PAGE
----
Yesterday, Mint carried an editorial on the issue of whether India is a middle-class nation. The matter has been a subject of recent discussion, thanks to two new papers on the subject, including our recent chapter (which you can find here).
Here’s what Mint says about the two studies:
Two very insightful academic studies on the Indian middle class were highlighted in a recent article by Soutik Biswas of the BBC. Economists Sandhya Krishnan and Neeraj Hatekar of the Mumbai School of Economics and Public Policy have concluded from their analysis of incomes that there are 600 million people in the Indian middle class. They have defined the middle class as anybody living on between $2-10 a day, in terms of 1993 purchasing power parity dollars. The two Mumbai economists have used an objective measure to gauge the extent of the middle class, and their estimates are at the higher end of a bunch of similar estimates that analysts have made over the years.
The other study is by political scientists Devesh Kapur, Neelanjan Sircar and Milan Vaishnav, and their estimates are based on subjective considerations. Respondents in a large sample survey conducted in 2014 were asked whether they considered themselves to be middle class. Almost half the respondents said they did. The answers to the later questions are especially revealing. A large proportion of those who identify themselves as middle-class citizens believe that their children will have better lives than they did, that the social status of their family has improved in a generation and that India is prospering.
Interestingly, the editorial writers at Mint conclude the piece by cautioning readers about irrational exuberance regarding the rise of the middle class. The entire piece is worth reading.
Over at The Print, Devesh, Neelanjan, and I have a column drawn from our recent paper on the Indian middle class. This paper uses self-identification as a way of measuring who belongs to the middle. According to this definition, what matters is what you feel (not necessarily what education or income category you belong to).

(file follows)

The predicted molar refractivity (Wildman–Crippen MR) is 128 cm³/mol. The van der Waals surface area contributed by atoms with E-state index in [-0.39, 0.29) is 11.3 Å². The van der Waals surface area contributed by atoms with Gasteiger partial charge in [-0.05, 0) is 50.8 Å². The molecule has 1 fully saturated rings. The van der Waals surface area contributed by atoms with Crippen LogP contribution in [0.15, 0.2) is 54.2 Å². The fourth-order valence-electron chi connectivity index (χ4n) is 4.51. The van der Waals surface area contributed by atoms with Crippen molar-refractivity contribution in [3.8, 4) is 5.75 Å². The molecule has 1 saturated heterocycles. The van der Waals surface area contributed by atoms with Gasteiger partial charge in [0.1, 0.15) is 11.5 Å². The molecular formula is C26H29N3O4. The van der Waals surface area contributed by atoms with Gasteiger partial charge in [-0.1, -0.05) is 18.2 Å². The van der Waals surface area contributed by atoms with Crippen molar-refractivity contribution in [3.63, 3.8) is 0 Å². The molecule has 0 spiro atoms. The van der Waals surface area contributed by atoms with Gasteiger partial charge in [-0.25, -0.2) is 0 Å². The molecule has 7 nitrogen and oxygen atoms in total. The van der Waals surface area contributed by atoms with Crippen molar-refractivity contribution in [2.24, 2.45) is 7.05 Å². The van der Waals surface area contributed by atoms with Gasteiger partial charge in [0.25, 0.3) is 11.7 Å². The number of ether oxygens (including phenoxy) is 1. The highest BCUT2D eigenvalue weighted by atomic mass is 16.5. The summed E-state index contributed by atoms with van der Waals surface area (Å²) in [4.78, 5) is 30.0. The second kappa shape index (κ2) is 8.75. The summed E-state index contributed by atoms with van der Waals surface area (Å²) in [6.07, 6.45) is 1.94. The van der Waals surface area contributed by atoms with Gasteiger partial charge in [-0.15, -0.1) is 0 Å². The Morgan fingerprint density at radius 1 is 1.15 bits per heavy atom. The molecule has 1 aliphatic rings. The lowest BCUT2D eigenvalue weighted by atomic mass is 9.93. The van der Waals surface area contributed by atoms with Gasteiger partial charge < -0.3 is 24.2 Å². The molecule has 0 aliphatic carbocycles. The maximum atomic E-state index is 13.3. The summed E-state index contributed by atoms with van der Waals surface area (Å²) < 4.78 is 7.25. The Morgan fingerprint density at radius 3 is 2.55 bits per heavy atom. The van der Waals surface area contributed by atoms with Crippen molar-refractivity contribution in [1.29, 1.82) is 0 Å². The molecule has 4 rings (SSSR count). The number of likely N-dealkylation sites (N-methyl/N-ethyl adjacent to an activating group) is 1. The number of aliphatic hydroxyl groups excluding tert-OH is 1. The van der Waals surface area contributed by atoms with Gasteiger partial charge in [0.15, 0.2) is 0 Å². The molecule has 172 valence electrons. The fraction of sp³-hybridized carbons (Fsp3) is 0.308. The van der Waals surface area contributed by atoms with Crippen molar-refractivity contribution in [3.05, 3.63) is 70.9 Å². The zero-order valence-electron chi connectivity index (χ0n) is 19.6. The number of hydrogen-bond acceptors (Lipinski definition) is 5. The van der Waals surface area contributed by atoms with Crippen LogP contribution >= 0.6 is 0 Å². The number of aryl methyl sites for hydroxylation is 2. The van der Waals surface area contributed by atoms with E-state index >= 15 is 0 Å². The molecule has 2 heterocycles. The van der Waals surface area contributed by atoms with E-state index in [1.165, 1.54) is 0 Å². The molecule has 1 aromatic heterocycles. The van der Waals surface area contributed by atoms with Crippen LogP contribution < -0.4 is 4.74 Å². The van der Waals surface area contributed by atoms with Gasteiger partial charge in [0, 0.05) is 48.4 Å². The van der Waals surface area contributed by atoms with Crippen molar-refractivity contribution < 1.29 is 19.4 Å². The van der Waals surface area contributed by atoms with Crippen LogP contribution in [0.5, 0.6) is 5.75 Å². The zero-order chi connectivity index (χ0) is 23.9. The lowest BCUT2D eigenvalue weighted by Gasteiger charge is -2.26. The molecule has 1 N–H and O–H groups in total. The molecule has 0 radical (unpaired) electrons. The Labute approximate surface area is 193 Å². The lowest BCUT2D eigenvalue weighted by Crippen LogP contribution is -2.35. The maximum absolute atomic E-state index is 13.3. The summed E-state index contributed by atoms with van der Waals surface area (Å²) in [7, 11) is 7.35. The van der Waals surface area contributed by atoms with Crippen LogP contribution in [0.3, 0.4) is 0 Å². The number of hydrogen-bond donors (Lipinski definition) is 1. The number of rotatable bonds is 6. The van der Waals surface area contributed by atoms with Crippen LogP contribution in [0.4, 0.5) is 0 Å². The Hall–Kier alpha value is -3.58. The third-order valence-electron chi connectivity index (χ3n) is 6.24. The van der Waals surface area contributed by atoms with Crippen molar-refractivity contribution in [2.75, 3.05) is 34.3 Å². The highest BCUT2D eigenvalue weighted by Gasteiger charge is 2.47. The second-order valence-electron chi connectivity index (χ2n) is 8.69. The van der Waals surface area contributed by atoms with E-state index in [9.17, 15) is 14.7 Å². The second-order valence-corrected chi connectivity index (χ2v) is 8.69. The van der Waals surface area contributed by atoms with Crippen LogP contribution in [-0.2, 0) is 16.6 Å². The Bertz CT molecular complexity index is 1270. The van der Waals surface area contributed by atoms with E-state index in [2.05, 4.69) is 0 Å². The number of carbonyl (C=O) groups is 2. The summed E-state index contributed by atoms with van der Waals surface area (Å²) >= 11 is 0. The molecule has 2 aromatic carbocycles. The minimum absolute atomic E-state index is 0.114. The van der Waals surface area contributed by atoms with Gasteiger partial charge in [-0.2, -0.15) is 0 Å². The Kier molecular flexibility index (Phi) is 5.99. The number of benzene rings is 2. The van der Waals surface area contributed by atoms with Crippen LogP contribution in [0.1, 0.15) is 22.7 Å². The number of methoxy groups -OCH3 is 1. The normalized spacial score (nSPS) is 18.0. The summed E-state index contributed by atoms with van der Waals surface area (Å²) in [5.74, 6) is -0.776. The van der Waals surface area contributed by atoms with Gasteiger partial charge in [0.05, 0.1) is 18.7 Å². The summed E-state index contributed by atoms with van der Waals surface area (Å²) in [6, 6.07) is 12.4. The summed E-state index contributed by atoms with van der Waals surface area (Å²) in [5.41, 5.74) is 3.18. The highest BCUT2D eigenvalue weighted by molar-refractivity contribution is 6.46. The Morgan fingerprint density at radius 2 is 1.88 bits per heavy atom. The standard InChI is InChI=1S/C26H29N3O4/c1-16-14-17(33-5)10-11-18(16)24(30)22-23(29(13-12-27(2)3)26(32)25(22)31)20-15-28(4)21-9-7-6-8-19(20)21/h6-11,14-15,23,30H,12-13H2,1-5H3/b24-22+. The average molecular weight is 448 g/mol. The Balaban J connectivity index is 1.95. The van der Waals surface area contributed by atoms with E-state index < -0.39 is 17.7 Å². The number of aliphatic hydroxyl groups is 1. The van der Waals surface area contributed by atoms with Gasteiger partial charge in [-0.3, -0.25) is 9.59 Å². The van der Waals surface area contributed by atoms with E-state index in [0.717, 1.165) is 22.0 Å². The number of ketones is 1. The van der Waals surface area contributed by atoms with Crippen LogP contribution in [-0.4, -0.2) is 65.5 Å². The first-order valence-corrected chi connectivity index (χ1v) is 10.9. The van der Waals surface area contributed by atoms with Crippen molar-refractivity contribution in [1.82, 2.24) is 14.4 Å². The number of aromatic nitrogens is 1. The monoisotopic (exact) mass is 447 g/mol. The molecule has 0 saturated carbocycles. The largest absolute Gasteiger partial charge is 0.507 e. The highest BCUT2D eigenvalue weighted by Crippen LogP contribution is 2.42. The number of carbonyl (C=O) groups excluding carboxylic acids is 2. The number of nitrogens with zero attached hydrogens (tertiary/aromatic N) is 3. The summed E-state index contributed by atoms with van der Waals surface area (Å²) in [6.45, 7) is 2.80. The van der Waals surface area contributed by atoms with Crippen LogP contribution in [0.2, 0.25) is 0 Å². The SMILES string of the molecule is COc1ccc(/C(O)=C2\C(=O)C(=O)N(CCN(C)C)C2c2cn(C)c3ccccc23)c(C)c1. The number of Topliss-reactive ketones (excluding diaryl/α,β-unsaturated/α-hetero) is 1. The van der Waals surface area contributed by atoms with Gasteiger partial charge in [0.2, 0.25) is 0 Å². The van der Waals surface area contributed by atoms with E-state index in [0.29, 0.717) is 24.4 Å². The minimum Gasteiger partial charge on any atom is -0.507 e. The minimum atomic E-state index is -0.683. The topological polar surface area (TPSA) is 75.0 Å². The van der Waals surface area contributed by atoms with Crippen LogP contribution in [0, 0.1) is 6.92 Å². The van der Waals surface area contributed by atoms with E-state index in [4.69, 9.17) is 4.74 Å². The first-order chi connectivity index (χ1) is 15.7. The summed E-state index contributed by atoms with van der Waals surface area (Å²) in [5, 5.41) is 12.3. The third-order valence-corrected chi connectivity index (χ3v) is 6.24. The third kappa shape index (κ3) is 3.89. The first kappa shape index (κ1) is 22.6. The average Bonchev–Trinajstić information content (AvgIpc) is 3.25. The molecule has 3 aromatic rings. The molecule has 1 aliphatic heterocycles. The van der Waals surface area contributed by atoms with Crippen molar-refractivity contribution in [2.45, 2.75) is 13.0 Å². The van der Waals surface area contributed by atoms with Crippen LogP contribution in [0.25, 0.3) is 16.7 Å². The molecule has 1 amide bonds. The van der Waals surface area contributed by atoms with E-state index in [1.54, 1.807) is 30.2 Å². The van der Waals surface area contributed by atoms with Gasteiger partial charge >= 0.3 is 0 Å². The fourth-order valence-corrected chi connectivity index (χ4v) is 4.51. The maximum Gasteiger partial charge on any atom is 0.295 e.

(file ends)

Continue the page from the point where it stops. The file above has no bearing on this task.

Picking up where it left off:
The folks at The Print created some very cool infographics using our data, such as this:
You can read the entire column here — and the paper on which it is based here.
p.s. The kicker is that the headline identifies us as “three economists.” I suppose we should consider this a free upgrade.
The BBC’s Soutik Biswas has a nice piece on the enigma that is the Indian middle class. Everybody acknowledges the enormous economic, political, and social potential the middle class holds in India, but almost no one agrees on who is actually middle class.
Soutik reports on some new research that tries to answer this question, including my new paper with Devesh Kapur and Neelanjan Sircar, which you can find here.
Read Soutik’s full dispatch here.
Devesh Kapur, Neelanjan Sircar, and I have a chapter in a forthcoming edited volume on the middle class in Brazil and India. Our chapter uses data from 2013 to study the Indian middle class. There is a huge definitional debate–in India and around the world–about what constitutes the middle class. It occurred to us that one powerful definition is what individuals themselves think about their class status. Using this concept of self-identification, we find that nearly one out of two Indians believes he or she is in the “middle class.” Furthermore, it turns out that self-identifying as “middle class” is linked to a very distinct outlook about the world. Here’s a snapshot of the variation across Indian states:
You can read the full chapter here.